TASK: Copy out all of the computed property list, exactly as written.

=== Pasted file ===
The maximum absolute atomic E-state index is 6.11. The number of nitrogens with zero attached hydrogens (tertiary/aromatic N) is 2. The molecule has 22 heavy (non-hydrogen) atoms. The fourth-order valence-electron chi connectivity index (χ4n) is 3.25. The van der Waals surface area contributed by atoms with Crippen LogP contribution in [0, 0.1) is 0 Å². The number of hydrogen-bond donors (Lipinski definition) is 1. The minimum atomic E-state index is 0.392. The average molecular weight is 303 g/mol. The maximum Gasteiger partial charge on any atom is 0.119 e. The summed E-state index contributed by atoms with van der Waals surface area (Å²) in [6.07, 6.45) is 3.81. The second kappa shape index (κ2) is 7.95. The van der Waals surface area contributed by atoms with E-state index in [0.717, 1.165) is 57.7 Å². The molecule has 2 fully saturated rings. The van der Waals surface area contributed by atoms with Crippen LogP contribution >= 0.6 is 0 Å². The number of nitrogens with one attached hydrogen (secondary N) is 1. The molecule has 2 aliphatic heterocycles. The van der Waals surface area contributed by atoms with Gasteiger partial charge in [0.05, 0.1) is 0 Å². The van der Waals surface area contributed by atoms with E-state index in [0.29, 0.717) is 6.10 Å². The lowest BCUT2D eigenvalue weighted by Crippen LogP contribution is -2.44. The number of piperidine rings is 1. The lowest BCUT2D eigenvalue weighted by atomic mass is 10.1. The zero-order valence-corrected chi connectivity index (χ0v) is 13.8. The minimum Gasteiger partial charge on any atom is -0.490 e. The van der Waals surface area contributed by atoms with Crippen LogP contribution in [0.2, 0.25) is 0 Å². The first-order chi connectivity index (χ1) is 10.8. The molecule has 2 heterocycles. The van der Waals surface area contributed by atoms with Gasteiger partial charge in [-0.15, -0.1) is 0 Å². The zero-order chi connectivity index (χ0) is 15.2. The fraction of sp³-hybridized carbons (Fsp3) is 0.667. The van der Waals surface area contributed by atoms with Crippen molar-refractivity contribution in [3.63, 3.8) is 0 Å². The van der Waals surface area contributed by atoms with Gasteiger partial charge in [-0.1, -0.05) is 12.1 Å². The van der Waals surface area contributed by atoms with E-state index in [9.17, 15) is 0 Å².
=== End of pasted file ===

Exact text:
The maximum absolute atomic E-state index is 6.11. The number of nitrogens with zero attached hydrogens (tertiary/aromatic N) is 2. The molecule has 22 heavy (non-hydrogen) atoms. The fourth-order valence-electron chi connectivity index (χ4n) is 3.25. The van der Waals surface area contributed by atoms with Crippen LogP contribution in [0, 0.1) is 0 Å². The number of hydrogen-bond donors (Lipinski definition) is 1. The minimum atomic E-state index is 0.392. The average molecular weight is 303 g/mol. The maximum Gasteiger partial charge on any atom is 0.119 e. The summed E-state index contributed by atoms with van der Waals surface area (Å²) in [6.07, 6.45) is 3.81. The second kappa shape index (κ2) is 7.95. The van der Waals surface area contributed by atoms with E-state index in [0.717, 1.165) is 57.7 Å². The molecule has 2 fully saturated rings. The van der Waals surface area contributed by atoms with Crippen LogP contribution >= 0.6 is 0 Å². The number of nitrogens with one attached hydrogen (secondary N) is 1. The molecule has 2 aliphatic heterocycles. The van der Waals surface area contributed by atoms with Gasteiger partial charge in [0.05, 0.1) is 0 Å². The van der Waals surface area contributed by atoms with E-state index in [0.29, 0.717) is 6.10 Å². The lowest BCUT2D eigenvalue weighted by Crippen LogP contribution is -2.44. The number of piperidine rings is 1. The lowest BCUT2D eigenvalue weighted by atomic mass is 10.1. The zero-order valence-corrected chi connectivity index (χ0v) is 13.8. The minimum Gasteiger partial charge on any atom is -0.490 e. The van der Waals surface area contributed by atoms with Crippen LogP contribution in [0.2, 0.25) is 0 Å². The first-order chi connectivity index (χ1) is 10.8. The molecule has 2 heterocycles. The van der Waals surface area contributed by atoms with Gasteiger partial charge in [-0.15, -0.1) is 0 Å². The zero-order chi connectivity index (χ0) is 15.2. The fraction of sp³-hybridized carbons (Fsp3) is 0.667. The van der Waals surface area contributed by atoms with Crippen molar-refractivity contribution in [3.63, 3.8) is 0 Å². The van der Waals surface area contributed by atoms with Gasteiger partial charge in [-0.1, -0.05) is 12.1 Å². The van der Waals surface area contributed by atoms with E-state index in [9.17, 15) is 0 Å².